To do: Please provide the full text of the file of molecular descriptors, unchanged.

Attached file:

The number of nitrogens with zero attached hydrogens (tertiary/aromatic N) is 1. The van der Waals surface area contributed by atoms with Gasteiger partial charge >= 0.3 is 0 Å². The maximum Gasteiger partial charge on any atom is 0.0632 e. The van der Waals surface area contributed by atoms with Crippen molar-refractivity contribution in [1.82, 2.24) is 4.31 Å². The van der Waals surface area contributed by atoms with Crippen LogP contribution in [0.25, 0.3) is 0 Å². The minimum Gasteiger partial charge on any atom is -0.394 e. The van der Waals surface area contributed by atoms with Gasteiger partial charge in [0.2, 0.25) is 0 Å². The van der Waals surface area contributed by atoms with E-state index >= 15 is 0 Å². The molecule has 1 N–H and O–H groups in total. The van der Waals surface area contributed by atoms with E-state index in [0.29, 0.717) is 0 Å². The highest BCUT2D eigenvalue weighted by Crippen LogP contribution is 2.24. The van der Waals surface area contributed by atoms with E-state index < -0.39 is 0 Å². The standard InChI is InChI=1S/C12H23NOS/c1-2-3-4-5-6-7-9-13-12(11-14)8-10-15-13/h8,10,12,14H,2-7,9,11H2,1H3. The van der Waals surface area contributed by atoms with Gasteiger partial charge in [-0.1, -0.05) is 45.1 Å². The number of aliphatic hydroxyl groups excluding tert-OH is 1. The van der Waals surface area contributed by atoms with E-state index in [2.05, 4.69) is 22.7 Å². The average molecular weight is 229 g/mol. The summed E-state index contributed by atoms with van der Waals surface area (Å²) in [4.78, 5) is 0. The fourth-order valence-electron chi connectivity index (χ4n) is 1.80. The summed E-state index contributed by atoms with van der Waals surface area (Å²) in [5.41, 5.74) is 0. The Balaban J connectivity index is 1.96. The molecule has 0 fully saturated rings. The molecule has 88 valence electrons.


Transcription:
The number of nitrogens with zero attached hydrogens (tertiary/aromatic N) is 1. The van der Waals surface area contributed by atoms with Gasteiger partial charge >= 0.3 is 0 Å². The maximum Gasteiger partial charge on any atom is 0.0632 e. The van der Waals surface area contributed by atoms with Crippen molar-refractivity contribution in [1.82, 2.24) is 4.31 Å². The van der Waals surface area contributed by atoms with Crippen LogP contribution in [0.25, 0.3) is 0 Å². The minimum Gasteiger partial charge on any atom is -0.394 e. The van der Waals surface area contributed by atoms with Gasteiger partial charge in [0.2, 0.25) is 0 Å². The van der Waals surface area contributed by atoms with E-state index >= 15 is 0 Å². The molecule has 1 N–H and O–H groups in total. The van der Waals surface area contributed by atoms with E-state index in [0.29, 0.717) is 0 Å². The highest BCUT2D eigenvalue weighted by Crippen LogP contribution is 2.24. The van der Waals surface area contributed by atoms with E-state index < -0.39 is 0 Å². The standard InChI is InChI=1S/C12H23NOS/c1-2-3-4-5-6-7-9-13-12(11-14)8-10-15-13/h8,10,12,14H,2-7,9,11H2,1H3. The van der Waals surface area contributed by atoms with Gasteiger partial charge in [-0.1, -0.05) is 45.1 Å². The number of aliphatic hydroxyl groups excluding tert-OH is 1. The van der Waals surface area contributed by atoms with E-state index in [2.05, 4.69) is 22.7 Å². The average molecular weight is 229 g/mol. The summed E-state index contributed by atoms with van der Waals surface area (Å²) in [4.78, 5) is 0. The fourth-order valence-electron chi connectivity index (χ4n) is 1.80. The summed E-state index contributed by atoms with van der Waals surface area (Å²) in [5.41, 5.74) is 0. The Balaban J connectivity index is 1.96. The molecule has 0 fully saturated rings. The molecule has 88 valence electrons.